Creative Hubs in our market towns should be part of the Northern Powerhouse plan. This was the major conclusion of the first of four round table discussions that form part of the RSA Fellowship’s initiative entitled “Northern Powerhouse: where do market towns fit in”. The group also focused on the benefit of improving public spaces in the town and generally how to retain its community spirit.
The first discussion was held in Todmorden which is well placed to host a creative hub to support and benefit from the Northern Powerhouse. A creative hub is managed workspace fronted by a coffee shop. Experience shows that these spaces facilitate business growth for knowledge workers from freelancer to employer.
A market town hub would actually be a spoke in a hub and spoke model with the main hubs being city centres like Manchester and Leeds. Our research has shown that the average value of housing stock in Todmorden is low in comparison to other market towns and this is attracting young creatives into the town. Todmorden also has good rail links with Manchester (4 trains per hour) and Leeds (3 trains per hour).
But it not just about house prices and rail links or community spirit. Each market town has its own individuality and a creative hub would reflect and benefit from the town’s culture. With the right atmosphere, a creative hub attracts creatives and other knowledge workers and the town would profit in a number of ways:
- A hub brings people together who would not normally have met. Many businesses have been launched and grown as a result of chance meetings in innovation, incubator and creative hubs. With a town hub, these businesses would be Todmorden based.
- It would provide the opportunity for young people in the town to engage in meaningful work experience in knowledge-based businesses. This is currently very difficult.
- People can split their time between city and town leading to reduced commuting with the benefit of more time in town supporting local retail and engaging in the community.
- A creative hub would become the natural focus for business advice and support for all SMEs. Some of this would be mutual as common interest would spur activity. In addition the local council could provide whatever support it thought appropriate in a very cost effective manner.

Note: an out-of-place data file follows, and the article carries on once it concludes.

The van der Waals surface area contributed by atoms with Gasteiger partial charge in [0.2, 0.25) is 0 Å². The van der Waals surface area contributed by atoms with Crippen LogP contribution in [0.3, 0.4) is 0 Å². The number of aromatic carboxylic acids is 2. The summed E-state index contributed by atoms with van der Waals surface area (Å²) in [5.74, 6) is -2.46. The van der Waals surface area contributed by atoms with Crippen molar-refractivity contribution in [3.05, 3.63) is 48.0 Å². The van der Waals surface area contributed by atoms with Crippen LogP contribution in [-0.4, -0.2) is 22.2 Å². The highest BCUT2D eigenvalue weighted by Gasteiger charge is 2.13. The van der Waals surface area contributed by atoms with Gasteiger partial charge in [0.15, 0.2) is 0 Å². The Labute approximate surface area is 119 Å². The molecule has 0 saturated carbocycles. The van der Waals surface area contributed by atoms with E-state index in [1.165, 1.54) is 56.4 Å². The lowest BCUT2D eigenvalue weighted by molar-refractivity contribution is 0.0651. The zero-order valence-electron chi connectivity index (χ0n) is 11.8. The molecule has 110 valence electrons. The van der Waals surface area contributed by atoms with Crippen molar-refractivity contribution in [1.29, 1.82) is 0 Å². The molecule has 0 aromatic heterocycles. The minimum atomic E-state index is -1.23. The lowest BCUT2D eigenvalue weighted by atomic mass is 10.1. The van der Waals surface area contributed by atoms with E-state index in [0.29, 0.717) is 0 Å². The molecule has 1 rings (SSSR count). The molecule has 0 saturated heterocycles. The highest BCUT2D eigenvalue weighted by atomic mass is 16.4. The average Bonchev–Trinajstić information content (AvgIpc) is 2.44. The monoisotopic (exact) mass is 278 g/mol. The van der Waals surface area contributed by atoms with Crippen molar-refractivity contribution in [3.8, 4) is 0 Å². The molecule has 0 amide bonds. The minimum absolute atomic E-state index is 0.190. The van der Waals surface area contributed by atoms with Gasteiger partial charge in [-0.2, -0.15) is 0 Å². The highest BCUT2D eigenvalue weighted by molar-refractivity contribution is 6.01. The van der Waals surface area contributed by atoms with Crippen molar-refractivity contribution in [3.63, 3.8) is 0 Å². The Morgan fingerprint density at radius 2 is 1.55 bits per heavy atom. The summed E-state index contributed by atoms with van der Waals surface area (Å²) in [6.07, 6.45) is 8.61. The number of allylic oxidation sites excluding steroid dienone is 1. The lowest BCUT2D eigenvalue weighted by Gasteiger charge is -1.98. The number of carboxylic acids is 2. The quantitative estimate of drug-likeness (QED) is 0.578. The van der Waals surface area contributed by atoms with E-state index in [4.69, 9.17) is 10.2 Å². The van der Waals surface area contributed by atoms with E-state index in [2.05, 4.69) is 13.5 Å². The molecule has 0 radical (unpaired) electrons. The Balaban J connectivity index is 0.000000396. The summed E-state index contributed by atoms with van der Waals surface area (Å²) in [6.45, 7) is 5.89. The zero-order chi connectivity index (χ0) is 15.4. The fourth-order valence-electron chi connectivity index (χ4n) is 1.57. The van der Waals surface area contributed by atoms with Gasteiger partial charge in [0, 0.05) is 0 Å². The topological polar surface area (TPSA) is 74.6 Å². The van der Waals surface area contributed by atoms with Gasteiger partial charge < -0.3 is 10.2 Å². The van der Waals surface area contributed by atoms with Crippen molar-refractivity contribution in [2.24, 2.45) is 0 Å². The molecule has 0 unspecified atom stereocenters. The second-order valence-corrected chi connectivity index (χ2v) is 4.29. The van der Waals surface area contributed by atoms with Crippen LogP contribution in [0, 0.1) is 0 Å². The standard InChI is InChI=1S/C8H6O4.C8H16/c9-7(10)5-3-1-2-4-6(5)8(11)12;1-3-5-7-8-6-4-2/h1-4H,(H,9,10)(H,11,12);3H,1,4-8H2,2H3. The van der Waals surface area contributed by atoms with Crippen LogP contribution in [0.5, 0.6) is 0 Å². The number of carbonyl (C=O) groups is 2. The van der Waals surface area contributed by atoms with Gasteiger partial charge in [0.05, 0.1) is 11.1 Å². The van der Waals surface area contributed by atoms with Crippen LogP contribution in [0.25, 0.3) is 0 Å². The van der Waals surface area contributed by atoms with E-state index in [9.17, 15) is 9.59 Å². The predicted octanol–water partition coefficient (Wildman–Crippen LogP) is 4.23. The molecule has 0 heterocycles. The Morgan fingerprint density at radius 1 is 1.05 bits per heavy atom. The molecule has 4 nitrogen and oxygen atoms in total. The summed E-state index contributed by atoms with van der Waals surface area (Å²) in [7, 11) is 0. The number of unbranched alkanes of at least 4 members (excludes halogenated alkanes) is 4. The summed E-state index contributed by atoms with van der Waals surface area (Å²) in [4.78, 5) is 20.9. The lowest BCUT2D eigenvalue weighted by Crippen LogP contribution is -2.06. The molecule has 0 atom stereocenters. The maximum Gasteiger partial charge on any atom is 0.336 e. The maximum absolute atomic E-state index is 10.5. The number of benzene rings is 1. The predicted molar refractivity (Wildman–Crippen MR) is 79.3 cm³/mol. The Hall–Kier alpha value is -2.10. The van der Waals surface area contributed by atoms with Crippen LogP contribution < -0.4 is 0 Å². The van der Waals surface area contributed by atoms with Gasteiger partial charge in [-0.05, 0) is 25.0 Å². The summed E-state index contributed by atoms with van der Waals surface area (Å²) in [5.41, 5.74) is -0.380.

Todmorden does not have a town square or attractive areas around its waterways. There was a strong feeling that this is an opportunity lost. Just as serendipity works in a creative hub, public spaces bring people together and enhance community spirit. On the economic front, public spaces mean that people linger and will spend more in the town. Car parking is an issue and the wrong solution can block a town with commuter cars and detract visitors and residents who would support local businesses.
There is a strong community spirit in Todmorden and it was felt that the town had been lucky that circumstances had conspired to maintain this spirit during the downturn in the fortunes of the town. The group was able to point to other towns in the area that had not faired as well and the town should not leave the future quality of life in the town to chance. With the good rail links to the city region and the lure of well-paid jobs, there is a danger that the town could become a dormitory town. A creative hub and improvement in public physical spaces would be good counters to this trend. Filling the town’s spaces with commuter cars would not.
For more information, visit the Market Towns Initiative project page.
Blog concluding the third of four round table discussions that form part of the RSA Fellowship’s initiative “Northern Powerhouse: where do market towns fit in”.
Blog concluding the second of four round table discussions that form part of the RSA Fellowship’s initiative “Northern Powerhouse: where do market towns fit in”.